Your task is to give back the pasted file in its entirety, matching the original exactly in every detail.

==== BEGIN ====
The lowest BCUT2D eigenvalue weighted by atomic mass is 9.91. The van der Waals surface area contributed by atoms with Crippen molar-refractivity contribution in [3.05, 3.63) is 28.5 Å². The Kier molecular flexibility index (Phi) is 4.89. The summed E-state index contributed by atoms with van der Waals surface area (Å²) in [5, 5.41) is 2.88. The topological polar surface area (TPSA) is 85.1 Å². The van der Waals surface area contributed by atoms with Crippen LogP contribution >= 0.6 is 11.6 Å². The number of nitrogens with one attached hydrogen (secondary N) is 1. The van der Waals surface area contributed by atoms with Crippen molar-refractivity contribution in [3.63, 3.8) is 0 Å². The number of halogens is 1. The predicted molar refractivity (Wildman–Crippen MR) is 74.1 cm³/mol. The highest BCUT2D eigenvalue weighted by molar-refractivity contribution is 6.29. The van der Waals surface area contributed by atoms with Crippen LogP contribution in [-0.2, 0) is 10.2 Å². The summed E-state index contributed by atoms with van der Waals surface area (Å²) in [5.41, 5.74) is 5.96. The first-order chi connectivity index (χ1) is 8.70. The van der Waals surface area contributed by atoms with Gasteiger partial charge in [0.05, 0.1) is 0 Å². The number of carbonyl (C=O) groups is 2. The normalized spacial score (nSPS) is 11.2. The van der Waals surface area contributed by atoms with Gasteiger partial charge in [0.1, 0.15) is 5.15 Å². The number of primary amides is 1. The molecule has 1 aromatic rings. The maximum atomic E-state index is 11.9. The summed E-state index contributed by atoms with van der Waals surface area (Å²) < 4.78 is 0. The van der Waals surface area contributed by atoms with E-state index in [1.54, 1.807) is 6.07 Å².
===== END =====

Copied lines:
The lowest BCUT2D eigenvalue weighted by atomic mass is 9.91. The van der Waals surface area contributed by atoms with Crippen molar-refractivity contribution in [3.05, 3.63) is 28.5 Å². The Kier molecular flexibility index (Phi) is 4.89. The summed E-state index contributed by atoms with van der Waals surface area (Å²) in [5, 5.41) is 2.88. The topological polar surface area (TPSA) is 85.1 Å². The van der Waals surface area contributed by atoms with Crippen LogP contribution >= 0.6 is 11.6 Å². The number of nitrogens with one attached hydrogen (secondary N) is 1. The van der Waals surface area contributed by atoms with Crippen molar-refractivity contribution in [3.63, 3.8) is 0 Å². The number of halogens is 1. The predicted molar refractivity (Wildman–Crippen MR) is 74.1 cm³/mol. The highest BCUT2D eigenvalue weighted by molar-refractivity contribution is 6.29. The van der Waals surface area contributed by atoms with Crippen LogP contribution in [-0.2, 0) is 10.2 Å². The summed E-state index contributed by atoms with van der Waals surface area (Å²) in [5.41, 5.74) is 5.96. The first-order chi connectivity index (χ1) is 8.70. The van der Waals surface area contributed by atoms with Gasteiger partial charge in [0.05, 0.1) is 0 Å². The number of carbonyl (C=O) groups is 2. The normalized spacial score (nSPS) is 11.2. The van der Waals surface area contributed by atoms with Gasteiger partial charge in [0.1, 0.15) is 5.15 Å². The number of primary amides is 1. The molecule has 1 aromatic rings. The maximum atomic E-state index is 11.9. The summed E-state index contributed by atoms with van der Waals surface area (Å²) < 4.78 is 0. The van der Waals surface area contributed by atoms with E-state index in [1.54, 1.807) is 6.07 Å².